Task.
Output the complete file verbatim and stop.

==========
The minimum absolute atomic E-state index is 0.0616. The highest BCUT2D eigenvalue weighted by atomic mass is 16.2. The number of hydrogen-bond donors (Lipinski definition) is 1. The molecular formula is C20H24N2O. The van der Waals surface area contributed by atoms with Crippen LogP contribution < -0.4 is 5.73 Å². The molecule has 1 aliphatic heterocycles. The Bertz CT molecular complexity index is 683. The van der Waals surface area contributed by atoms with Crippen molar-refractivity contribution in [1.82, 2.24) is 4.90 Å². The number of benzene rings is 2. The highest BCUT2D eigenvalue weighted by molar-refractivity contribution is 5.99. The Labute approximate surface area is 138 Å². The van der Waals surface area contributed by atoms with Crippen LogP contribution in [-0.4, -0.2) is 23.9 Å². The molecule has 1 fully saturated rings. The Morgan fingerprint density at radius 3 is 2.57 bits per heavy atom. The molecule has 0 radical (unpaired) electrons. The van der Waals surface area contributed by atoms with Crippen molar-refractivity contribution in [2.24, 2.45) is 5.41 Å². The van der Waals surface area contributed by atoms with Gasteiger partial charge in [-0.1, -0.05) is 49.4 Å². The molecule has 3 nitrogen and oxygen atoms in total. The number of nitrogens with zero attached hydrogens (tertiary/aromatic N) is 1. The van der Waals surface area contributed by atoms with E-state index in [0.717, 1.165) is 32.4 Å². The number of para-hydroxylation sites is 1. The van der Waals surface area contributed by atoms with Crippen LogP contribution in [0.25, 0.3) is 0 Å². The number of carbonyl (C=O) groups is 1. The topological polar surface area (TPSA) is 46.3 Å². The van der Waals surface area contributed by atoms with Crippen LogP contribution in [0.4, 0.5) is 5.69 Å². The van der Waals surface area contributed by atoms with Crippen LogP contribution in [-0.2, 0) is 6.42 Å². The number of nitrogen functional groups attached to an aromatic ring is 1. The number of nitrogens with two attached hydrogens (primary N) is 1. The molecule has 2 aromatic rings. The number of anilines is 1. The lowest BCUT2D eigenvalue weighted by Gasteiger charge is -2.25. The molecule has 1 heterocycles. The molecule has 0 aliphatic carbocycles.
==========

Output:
The minimum absolute atomic E-state index is 0.0616. The highest BCUT2D eigenvalue weighted by atomic mass is 16.2. The number of hydrogen-bond donors (Lipinski definition) is 1. The molecular formula is C20H24N2O. The van der Waals surface area contributed by atoms with Crippen LogP contribution < -0.4 is 5.73 Å². The molecule has 1 aliphatic heterocycles. The Bertz CT molecular complexity index is 683. The van der Waals surface area contributed by atoms with Crippen molar-refractivity contribution in [1.82, 2.24) is 4.90 Å². The number of benzene rings is 2. The highest BCUT2D eigenvalue weighted by molar-refractivity contribution is 5.99. The Labute approximate surface area is 138 Å². The van der Waals surface area contributed by atoms with Crippen LogP contribution in [-0.4, -0.2) is 23.9 Å². The molecule has 1 fully saturated rings. The Morgan fingerprint density at radius 3 is 2.57 bits per heavy atom. The molecule has 0 radical (unpaired) electrons. The van der Waals surface area contributed by atoms with Crippen molar-refractivity contribution in [2.24, 2.45) is 5.41 Å². The van der Waals surface area contributed by atoms with Gasteiger partial charge in [-0.1, -0.05) is 49.4 Å². The molecule has 3 nitrogen and oxygen atoms in total. The number of nitrogens with zero attached hydrogens (tertiary/aromatic N) is 1. The van der Waals surface area contributed by atoms with E-state index in [0.717, 1.165) is 32.4 Å². The number of para-hydroxylation sites is 1. The van der Waals surface area contributed by atoms with Crippen LogP contribution in [0.25, 0.3) is 0 Å². The number of carbonyl (C=O) groups is 1. The topological polar surface area (TPSA) is 46.3 Å². The van der Waals surface area contributed by atoms with Crippen LogP contribution in [0.4, 0.5) is 5.69 Å². The van der Waals surface area contributed by atoms with Crippen LogP contribution in [-0.2, 0) is 6.42 Å². The number of nitrogen functional groups attached to an aromatic ring is 1. The number of nitrogens with two attached hydrogens (primary N) is 1. The molecule has 2 aromatic rings. The number of anilines is 1. The lowest BCUT2D eigenvalue weighted by Gasteiger charge is -2.25. The molecule has 1 heterocycles. The molecule has 0 aliphatic carbocycles.